The oscillation of luminosity in the transition stage terminated at the middle of April 2000 (Fig. 1). A tracing of the high dispersion spectrum taken on April 23 is shown in Fig. 16. Notable differences with respect to the spectrum on February 21 (Fig. 11) are growth of [O III] and [Ca V] lines relative to H I.
Almost all prominent emission lines showed saddle-shaped profiles in the transition (Figs. 10-13) and nebular (Fig. 16) stages. Therefore, it is not possible to decompose blended lines with the usual Gaussian fitting. In this paper, we estimated the intensities of individual components of blended lines with the following method.
Since many lines in a spectrum showed nearly the same profile, we used the profile of H as the standard, and measured the intensities in the blue and red quarters of the emission component. For example, the wavelengths of the two peaks of H on the spectrum shown in Fig. 16 are 4843.5 and 4880.0 Å, respectively. The full width at zero intensity of the emission component is about 1.4 times larger than the separation of the two peaks, that is the wavelengths at zero intensity are 4836.2 and 4887.3 Å. We measured the intensities in the blue quarter 4836.2-4849.0 and in the red quarter 4874.5-4887.3 of the emission component, then compared them with the total intensity. The ratio of the intensity in the blue quarter to the total one is 0.23 and that in the red quarter is 0.24 in the present case. Fortunately, the blue or red quarter of many blended lines were free from blending. In such cases, we were able to estimate the intensities of individual components of blended lines by this method. This method was not applied to N II and N III lines in the transition stage, because their profiles were different to that of H (Figs. 12-14). The intensities of the prominent emission lines in the transition and nebular stages are given in Tables 4 and 5.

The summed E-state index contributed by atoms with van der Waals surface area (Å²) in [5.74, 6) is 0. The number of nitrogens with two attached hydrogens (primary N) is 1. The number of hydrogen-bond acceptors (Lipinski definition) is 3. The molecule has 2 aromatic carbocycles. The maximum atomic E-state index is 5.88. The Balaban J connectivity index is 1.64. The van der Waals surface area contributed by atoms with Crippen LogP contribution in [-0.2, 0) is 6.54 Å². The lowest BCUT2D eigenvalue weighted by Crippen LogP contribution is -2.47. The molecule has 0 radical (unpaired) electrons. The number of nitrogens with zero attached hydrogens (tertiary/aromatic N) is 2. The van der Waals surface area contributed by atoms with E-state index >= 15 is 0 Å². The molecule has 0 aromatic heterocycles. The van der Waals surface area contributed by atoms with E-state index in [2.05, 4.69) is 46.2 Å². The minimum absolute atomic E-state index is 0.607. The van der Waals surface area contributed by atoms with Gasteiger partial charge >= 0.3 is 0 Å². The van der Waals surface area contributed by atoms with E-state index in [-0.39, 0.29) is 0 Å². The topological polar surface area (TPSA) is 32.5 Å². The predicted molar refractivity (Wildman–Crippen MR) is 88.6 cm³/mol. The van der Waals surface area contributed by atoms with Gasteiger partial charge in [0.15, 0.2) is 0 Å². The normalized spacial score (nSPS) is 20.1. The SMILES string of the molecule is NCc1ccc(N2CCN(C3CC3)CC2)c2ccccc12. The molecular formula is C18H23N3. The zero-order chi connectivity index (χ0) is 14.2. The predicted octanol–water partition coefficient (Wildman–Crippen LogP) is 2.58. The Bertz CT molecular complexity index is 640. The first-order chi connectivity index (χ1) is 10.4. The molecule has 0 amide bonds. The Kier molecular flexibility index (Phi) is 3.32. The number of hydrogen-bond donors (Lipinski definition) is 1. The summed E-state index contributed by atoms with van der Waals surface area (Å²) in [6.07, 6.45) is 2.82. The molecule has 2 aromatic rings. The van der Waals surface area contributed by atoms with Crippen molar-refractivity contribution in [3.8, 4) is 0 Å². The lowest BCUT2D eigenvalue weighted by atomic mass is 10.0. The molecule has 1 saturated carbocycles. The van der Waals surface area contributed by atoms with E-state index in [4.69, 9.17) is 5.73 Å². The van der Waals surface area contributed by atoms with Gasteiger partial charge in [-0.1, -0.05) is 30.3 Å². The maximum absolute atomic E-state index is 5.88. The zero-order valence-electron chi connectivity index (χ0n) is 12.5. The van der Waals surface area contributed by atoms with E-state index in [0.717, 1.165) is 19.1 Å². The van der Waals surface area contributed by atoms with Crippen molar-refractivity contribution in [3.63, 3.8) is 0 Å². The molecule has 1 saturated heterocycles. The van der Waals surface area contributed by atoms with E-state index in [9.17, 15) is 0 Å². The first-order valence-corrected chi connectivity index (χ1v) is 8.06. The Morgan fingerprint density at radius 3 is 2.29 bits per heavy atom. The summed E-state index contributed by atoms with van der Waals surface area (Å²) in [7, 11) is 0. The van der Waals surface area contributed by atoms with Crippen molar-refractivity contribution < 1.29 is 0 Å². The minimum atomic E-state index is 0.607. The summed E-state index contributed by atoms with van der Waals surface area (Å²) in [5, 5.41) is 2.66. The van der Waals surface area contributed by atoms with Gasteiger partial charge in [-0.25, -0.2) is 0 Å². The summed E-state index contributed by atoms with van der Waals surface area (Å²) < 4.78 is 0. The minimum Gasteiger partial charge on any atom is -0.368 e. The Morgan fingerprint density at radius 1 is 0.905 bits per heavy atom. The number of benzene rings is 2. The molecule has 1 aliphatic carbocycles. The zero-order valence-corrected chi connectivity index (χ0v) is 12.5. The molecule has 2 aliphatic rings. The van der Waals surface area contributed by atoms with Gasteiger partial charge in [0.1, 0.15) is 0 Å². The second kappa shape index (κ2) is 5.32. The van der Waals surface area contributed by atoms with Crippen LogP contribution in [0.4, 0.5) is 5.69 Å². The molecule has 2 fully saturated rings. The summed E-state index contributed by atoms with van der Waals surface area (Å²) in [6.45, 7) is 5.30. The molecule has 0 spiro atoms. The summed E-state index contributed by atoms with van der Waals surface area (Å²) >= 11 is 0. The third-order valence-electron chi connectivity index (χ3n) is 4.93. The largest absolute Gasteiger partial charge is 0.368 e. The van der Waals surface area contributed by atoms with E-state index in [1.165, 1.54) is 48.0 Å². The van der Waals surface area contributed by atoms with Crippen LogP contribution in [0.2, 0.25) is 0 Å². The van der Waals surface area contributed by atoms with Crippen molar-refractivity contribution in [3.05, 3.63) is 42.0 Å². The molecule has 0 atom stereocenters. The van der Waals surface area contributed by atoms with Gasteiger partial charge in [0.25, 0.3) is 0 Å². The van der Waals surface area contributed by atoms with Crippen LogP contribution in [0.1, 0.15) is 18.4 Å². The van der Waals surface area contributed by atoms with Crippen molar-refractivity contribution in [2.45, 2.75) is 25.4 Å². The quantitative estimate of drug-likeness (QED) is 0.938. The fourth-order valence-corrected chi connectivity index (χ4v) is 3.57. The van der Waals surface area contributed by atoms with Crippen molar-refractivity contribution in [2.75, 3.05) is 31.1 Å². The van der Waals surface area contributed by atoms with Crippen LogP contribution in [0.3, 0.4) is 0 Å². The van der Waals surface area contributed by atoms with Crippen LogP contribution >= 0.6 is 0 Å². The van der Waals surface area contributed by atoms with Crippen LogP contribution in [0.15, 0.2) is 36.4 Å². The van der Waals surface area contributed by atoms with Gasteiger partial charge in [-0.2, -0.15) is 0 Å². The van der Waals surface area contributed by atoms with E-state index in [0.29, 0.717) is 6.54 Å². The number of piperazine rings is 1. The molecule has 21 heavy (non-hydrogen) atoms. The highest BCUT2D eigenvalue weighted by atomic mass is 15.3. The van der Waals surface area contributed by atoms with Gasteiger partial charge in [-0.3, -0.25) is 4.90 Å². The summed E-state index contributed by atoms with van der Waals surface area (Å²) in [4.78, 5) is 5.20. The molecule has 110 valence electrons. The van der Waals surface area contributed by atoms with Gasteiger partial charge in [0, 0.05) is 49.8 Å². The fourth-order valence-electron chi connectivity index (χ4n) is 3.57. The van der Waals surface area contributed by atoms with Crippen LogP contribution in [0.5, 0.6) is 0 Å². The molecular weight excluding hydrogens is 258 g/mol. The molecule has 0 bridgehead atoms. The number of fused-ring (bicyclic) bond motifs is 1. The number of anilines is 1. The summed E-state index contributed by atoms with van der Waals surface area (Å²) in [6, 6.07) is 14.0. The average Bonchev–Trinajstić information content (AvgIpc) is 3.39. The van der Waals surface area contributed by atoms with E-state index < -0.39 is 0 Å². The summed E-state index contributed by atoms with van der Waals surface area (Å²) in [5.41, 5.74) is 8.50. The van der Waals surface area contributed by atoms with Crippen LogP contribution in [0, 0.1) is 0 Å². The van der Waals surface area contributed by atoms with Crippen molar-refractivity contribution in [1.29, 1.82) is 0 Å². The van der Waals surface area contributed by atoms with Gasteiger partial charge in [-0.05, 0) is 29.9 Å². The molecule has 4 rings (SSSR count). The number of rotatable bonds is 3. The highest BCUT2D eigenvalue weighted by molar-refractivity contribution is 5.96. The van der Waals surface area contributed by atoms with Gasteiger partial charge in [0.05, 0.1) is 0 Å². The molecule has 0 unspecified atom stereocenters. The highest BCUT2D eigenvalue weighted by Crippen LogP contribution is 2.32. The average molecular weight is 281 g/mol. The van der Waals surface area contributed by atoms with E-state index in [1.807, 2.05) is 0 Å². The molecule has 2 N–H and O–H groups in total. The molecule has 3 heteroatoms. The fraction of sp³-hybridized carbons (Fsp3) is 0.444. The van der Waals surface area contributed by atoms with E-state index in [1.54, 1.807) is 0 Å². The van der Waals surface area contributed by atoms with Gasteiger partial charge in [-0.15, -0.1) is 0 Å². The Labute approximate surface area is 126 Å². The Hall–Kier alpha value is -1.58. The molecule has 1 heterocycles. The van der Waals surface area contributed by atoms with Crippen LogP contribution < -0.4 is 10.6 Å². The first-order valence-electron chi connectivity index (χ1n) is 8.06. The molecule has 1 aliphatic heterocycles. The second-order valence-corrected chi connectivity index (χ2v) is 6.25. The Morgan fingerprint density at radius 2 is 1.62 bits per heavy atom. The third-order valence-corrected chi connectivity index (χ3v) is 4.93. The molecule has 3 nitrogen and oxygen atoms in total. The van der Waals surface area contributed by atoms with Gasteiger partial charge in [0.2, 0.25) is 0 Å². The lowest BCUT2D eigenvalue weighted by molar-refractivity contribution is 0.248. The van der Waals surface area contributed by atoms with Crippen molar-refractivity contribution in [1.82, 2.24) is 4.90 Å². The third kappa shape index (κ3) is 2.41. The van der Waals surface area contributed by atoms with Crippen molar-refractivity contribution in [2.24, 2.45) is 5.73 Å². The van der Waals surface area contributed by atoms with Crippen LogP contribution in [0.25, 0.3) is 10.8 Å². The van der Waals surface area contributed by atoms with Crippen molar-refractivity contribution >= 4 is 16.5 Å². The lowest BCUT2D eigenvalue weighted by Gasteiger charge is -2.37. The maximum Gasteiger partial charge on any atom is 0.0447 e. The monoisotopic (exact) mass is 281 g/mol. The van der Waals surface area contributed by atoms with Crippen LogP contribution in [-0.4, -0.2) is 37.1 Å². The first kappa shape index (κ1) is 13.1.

|Figure 16: A high dispersion spectrum of V1494 Aql on April 23, 2000. The unit of the ordinate is 10-10 erg cm-2 s-1 Å-1. The dotted line shows a tracing of the spectrum multiplied by ten.|
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As mentioned in Sect. 4.2, the high intensity ratio of H/H lasted during the transition stage, then gradually decreased (Fig. 8). The ratio H/H observed on April 26 and later (Tables 4 and 5) is rather close to those expected in the recombination theory (Hummer & Storey 1987). Probably, the effect of the self-absorption (Netzer 1975) became weak in that period. The properties of the ejecta, therefore, are analysed using the spectra taken on and later than April 26, 2000.
Figure 17 shows the profiles of the emission lines of H,
[N II] 5755 and [O III] 5007 on May 15. As seen in the figure, these three
lines have the same detailed structures. It seems that these
lines were formed in nearby regions. The uniform electron temperature and
density of the emitting regions of these lines, therefore, could be a good
approximation for the ejecta of this nova in the nebular stage. If this is
the case, it is easy to obtain the electron temperature and density from
the intensity ratios of the nebular lines to the auroral lines of [O III]
and [N II]. Seaton (1975) gave the following formulae.
|Figure 17: Profiles of H, [N II] 5755 and [O III] 5007 on May 15, 2000. The ordinate is an arbitrary logarithmic scale.|
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Table 7: Physical properties of ejecta.
The electron temperature was nearly constant at 10 700 K during the nebular stage. The variation of the electron density with time is shown in Fig. 18. As seen in the figure, the electron density decreased smoothly with a decline rate of , where t is number of days from light maximum. This decline rate is much lower than that expected in the spherically symmetric expansion . The ejecta might have a form of a ring and, probably, polar blobs such as those of V603 Aql (Weaver 1974), HR Del (Hutchings 1972), DQ Her (Martin 1989) etc.
|Figure 18: Electron density of the ejecta in the nebular stage.|